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« Preemptive Sites of Urbicidal Production: Gaza Tunnels | Main | Integrating Genocide and the Urban »

The Forensics of Urbicide

Does urbicide have to be intentional? Are we not wanting to face the cumbersome burden of proving intent because it will widen or narrow the scope of urbicide (I don’t want urbicide to be a “catch-all” category either), or because urbicide need not be intentional? While I appreciate the specificity of urbicide can ignorance constitute a form of intent, or of a kind of involuntary manslaughter in the realm of the cultural? In this case the social fallout that corresponds with the destruction of certain structures. Involuntary cultural-slaughter? This I imagine is handled by your analysis of ‘collateral damage.’

But, because we don’t always necessarily know or even presume there is intent of a crime until evidence has been brought to light, nor are all crimes always 100% intentional, I ask: what can we deduce from the states of ruin themselves about how war crimes (and urbicidal intent) are imprinted in the environment? I think the literature already does well to get into this, but I’m curious if you think a more rigorous (I want to say) physical science was established around the specifics of destruction’s physical impact, the actual planning and deployed means of destruction, with added social exploration of the phenomenology of ruin – correlating urban destruction with cultural fallout purely by its spatial complexion -- could intent later be implied, or guilt be prescribed? So, even as an actor may not have intended to annihilate, if such is the consequence evidenced by particular aspects of ruin one can be held accountable.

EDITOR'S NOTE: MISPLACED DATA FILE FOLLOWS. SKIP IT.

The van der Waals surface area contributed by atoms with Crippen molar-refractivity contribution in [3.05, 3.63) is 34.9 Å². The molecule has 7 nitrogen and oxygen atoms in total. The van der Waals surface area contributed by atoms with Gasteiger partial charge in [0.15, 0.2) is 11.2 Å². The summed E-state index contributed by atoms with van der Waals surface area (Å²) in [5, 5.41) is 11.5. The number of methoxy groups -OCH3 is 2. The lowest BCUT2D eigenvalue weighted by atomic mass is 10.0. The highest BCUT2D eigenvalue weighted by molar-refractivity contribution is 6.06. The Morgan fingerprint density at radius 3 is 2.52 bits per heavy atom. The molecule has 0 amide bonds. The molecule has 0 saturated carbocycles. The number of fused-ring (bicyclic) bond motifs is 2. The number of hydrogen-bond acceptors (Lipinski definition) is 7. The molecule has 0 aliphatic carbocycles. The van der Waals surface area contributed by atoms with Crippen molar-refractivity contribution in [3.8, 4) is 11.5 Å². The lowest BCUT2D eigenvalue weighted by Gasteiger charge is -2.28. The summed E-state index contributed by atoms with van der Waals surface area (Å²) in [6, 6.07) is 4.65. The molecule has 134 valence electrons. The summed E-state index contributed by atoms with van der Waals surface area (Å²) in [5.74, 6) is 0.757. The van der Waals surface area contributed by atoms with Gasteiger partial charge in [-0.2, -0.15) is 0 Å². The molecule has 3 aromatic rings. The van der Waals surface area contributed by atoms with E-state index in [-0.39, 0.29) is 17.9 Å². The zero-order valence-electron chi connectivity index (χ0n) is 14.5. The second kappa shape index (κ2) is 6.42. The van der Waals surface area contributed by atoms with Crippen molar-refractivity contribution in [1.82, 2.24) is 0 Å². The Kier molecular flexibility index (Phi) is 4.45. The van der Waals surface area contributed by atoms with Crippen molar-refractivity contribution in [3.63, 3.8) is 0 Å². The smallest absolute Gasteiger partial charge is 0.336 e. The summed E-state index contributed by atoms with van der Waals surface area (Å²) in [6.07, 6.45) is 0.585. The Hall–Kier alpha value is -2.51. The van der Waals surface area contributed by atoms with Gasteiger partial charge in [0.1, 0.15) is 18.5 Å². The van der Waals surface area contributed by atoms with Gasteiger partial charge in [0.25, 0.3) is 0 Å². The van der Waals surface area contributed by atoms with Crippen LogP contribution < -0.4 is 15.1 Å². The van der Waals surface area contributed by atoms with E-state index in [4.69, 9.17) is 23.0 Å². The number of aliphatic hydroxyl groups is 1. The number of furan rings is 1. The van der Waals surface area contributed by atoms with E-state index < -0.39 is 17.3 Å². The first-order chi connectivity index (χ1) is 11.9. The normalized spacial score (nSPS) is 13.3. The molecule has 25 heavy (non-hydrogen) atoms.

I also lean towards wanting to pursue intent and to find a methodology for doing so in the realm of urbicide. But urbicide can be committed regardless of intent (in fact that may become an excuse – a lack of intent). Yet, I feel like some consideration should be given to what degree intent can be discerned through the structural evidence of destruction. I would think proportionality and a semiotics of dual-use ambiguity would open up here.  And, I think the question becomes more relevant the more precisely urbicide can be administered, i.e. targetting specific portions of buildings, surgical destruction of the environment over messy wholesale.

Forgive my own ignorance but what if anything can be gained through a more thorough material investigation of urban destruction itself – the hard facts, if you will, of destruction’s architectural tissue, the wounding and scarring of conflict space (Lebbeus Woods type analysis), and the political violence and spatial fallout that comes in its wake? Do we need a scientific understanding of urbicide, and some sort of urban morphology to help frame a spectrum of possible bad intentions as they can be observed evolving over time in their corresponding fossils of destruction? Is urbicide dependent on its own historical spatial narrative? Is there a lexicon around ruin that we can use to measure how certain buildings and sites (even parts/features) when destroyed (based on the means of their destruction, force and proportionality) can lead to circumstances that are comparable to the aftermath of a crime, or of an intolerable intention? Typologies of damage states, an alphabet of destructed spaces in relation to political impact, scales of force and disproportion. I don’t know, a scientific deconstruction of some sort.